Not me. I use "zee" intentionally when I am talking to phone support personnel (usually when giving my domain name - zws.com). In normal conversation, always "zed".
And I will never be able to say "sodering". It's soLder, people. Maybe the need to work with antique weights and measures uses up so much mental capacity in a native-born American than they occasionally lose phonemes out of words.
Hmmm.. I looked it up in my big paper dictionary (Collier's) and it's pronounced sod'er (upside down e). dictionary.reference.com agrees. Merriam-Webster agrees, with an exception for Britain (säl-der or sOl-der (long o)). As far as I can tell, we're pronouncing it right. Not that you can tell over the internet ;-)
The word is from the Middle English "soudure", originally the latin "solidare" and "solidus" from which we get "solid" and "solidarity" - all "joining together" words.
It's a side effect of having to pronounce city names like Leichester (pronounced "less-ter").
Besides, we don't lose phonemes. We recycled them, by adding them to other words.
Tsk, modern trash. In much the same way that the King James edition is the only true Christian Bible, the only true English Dictionary is the OED. This is not searchable online for free (quality has a price) but a portion of it is available at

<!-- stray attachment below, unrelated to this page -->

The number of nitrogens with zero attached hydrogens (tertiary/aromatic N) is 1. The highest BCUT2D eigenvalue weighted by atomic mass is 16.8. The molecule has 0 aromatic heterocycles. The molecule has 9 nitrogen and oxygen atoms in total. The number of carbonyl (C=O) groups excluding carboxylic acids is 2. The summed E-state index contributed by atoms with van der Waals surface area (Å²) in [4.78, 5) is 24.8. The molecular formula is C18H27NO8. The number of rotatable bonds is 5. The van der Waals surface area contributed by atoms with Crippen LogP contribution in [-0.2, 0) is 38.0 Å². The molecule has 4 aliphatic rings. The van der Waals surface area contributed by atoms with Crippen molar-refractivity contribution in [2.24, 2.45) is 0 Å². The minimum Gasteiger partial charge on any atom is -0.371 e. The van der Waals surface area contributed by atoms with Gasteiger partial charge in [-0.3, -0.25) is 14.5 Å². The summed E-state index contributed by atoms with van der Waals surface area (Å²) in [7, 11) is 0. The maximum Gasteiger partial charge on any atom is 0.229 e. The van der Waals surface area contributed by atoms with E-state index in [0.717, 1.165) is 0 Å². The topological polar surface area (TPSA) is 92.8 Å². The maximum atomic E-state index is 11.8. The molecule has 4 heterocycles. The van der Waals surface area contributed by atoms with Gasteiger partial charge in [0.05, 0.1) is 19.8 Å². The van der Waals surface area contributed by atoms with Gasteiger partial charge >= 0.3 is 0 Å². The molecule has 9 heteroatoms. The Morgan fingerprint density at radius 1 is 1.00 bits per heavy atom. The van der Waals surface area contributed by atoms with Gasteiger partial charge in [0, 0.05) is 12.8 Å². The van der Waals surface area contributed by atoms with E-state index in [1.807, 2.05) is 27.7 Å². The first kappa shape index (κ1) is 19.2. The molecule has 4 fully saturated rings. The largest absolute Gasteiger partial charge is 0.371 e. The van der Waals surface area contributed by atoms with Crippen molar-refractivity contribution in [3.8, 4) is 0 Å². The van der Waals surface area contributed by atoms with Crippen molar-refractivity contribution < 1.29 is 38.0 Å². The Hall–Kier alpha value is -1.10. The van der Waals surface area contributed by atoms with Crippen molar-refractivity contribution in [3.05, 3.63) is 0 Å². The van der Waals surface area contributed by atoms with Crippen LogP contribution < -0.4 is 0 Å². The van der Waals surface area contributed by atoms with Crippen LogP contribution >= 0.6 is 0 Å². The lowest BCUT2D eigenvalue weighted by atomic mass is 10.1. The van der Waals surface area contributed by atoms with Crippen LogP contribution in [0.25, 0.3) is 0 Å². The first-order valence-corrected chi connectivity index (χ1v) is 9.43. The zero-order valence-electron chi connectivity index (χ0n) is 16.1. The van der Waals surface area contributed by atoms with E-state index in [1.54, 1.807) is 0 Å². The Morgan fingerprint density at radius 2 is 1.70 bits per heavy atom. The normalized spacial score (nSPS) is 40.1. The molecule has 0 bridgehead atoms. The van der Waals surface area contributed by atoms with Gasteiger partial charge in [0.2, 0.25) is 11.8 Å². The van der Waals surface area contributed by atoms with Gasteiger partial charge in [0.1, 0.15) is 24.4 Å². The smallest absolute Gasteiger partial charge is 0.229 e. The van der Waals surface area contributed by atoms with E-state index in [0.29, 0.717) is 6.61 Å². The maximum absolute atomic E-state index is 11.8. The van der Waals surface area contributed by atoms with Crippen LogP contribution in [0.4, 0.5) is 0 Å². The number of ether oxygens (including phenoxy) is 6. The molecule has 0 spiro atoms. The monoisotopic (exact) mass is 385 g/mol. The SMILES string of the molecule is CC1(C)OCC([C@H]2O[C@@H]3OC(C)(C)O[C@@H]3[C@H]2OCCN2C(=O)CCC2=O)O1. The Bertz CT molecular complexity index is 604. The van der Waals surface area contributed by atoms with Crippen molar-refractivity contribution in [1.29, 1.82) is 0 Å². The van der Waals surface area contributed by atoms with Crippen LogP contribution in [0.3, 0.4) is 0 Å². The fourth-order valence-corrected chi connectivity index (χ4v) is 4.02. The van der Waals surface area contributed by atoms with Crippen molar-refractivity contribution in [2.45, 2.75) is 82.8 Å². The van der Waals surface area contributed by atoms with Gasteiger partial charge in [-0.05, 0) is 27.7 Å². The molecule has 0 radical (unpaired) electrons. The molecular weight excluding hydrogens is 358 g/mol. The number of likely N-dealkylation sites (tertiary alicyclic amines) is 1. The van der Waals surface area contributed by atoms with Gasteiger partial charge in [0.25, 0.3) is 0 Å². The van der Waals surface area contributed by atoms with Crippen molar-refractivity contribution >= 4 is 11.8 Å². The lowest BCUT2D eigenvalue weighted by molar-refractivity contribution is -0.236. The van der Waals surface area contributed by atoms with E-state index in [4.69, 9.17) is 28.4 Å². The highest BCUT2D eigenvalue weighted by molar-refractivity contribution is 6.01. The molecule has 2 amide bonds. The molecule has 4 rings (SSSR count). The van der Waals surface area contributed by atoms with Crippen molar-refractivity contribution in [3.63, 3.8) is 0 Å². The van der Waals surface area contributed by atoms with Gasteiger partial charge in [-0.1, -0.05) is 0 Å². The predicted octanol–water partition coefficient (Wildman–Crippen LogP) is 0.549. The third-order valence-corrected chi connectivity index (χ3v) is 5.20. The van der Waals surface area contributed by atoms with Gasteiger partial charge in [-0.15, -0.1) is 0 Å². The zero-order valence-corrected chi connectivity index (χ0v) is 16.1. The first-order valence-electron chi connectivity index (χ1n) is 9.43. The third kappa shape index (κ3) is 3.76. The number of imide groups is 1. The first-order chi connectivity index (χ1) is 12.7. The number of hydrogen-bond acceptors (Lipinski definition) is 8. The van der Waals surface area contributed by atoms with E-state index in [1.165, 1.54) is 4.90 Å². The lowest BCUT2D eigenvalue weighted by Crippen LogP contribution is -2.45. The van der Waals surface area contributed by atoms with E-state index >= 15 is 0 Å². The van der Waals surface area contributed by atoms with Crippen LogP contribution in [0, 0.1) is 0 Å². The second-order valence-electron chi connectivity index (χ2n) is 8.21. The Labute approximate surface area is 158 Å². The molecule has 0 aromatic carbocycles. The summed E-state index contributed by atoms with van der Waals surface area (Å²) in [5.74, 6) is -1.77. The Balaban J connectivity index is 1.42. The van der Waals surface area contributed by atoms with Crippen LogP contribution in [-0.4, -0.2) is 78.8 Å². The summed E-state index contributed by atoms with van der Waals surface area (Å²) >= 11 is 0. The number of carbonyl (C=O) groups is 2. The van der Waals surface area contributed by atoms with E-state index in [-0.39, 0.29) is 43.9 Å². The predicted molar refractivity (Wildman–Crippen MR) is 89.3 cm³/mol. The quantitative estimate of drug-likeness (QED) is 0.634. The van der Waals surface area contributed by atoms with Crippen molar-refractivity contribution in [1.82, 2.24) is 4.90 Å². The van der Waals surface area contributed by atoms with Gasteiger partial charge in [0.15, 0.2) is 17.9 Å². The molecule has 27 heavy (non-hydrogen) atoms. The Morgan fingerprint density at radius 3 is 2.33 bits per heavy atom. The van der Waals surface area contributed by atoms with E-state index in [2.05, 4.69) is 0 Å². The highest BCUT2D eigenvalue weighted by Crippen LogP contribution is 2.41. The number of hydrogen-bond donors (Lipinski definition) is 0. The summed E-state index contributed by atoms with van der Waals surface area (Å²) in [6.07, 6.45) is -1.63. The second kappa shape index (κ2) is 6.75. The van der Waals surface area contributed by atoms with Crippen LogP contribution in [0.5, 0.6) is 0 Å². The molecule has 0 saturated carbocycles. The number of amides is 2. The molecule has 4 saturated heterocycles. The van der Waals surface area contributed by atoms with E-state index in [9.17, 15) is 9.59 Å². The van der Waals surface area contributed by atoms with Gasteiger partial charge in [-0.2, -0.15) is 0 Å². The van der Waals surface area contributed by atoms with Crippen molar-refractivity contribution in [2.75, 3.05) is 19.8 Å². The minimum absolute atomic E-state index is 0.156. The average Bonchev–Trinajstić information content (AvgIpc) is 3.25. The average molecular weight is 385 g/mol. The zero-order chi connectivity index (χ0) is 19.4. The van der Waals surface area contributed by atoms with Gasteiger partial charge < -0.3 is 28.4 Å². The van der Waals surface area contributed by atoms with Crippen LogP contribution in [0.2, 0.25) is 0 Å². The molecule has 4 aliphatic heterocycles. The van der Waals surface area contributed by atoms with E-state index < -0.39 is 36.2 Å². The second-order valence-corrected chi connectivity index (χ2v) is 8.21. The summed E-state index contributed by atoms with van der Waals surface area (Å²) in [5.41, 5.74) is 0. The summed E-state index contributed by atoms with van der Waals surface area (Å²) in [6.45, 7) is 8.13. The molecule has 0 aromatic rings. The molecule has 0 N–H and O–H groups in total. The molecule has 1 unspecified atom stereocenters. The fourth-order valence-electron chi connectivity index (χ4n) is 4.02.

Fortunately this particular word is in the free section:
/sold[reverse-e]r, sol-/ [no alternative pronunciations shown]
And you'll note that both the Latin roots and the modern English descendants have the L pronounced.
There was a Leceister St. in Port Chester NY where I used to live. I could never direct a taxi to go there, since I pronounced it properly and their rendition was something like "lye-chester".
I can't remember what the name was that was pronounced "mangrove-throat-warbler", but I think the guy was a candidate that was standing for Parliament in the episode with the election. Or he was somebody that was being interviewd as part of election coverage. Or something like that.
Grant Edwards grante Yow! Are you still an
I personally like the common pronounciation of CARAMEL pronounced "carmel"..
Carmel is a small town in California.. not a confectionary
Quote: " the need to work with antique weights and measures uses up so much
yep, base 10 is so hard to master.. LOL
also.. take a look at
lower on the page are two check boxes.. one for "English" units and the other for "Metric" units.. last time I was in England, ISO units were in use.. English units ARE Metric.. .. when did they change back to Fahrenheit ?
I posted a suggestion to weather.com..
I suggested that "english and metric" be replaced with "American customary units" and International units..
I don't think it exists any more. Those words refer to an alloy of lead and tin, with possibly a flux core. Acid core is for plumbing. Nowadays the lead seems to be gone. This prevents acquiring the Bennington, VT water syndrome from the three handed soldering technique: Iron in right hand, component in left, solder in mouth.
Chuck F (cbfalconer at maineline dot net)
Available for consulting/temporary embedded and systems.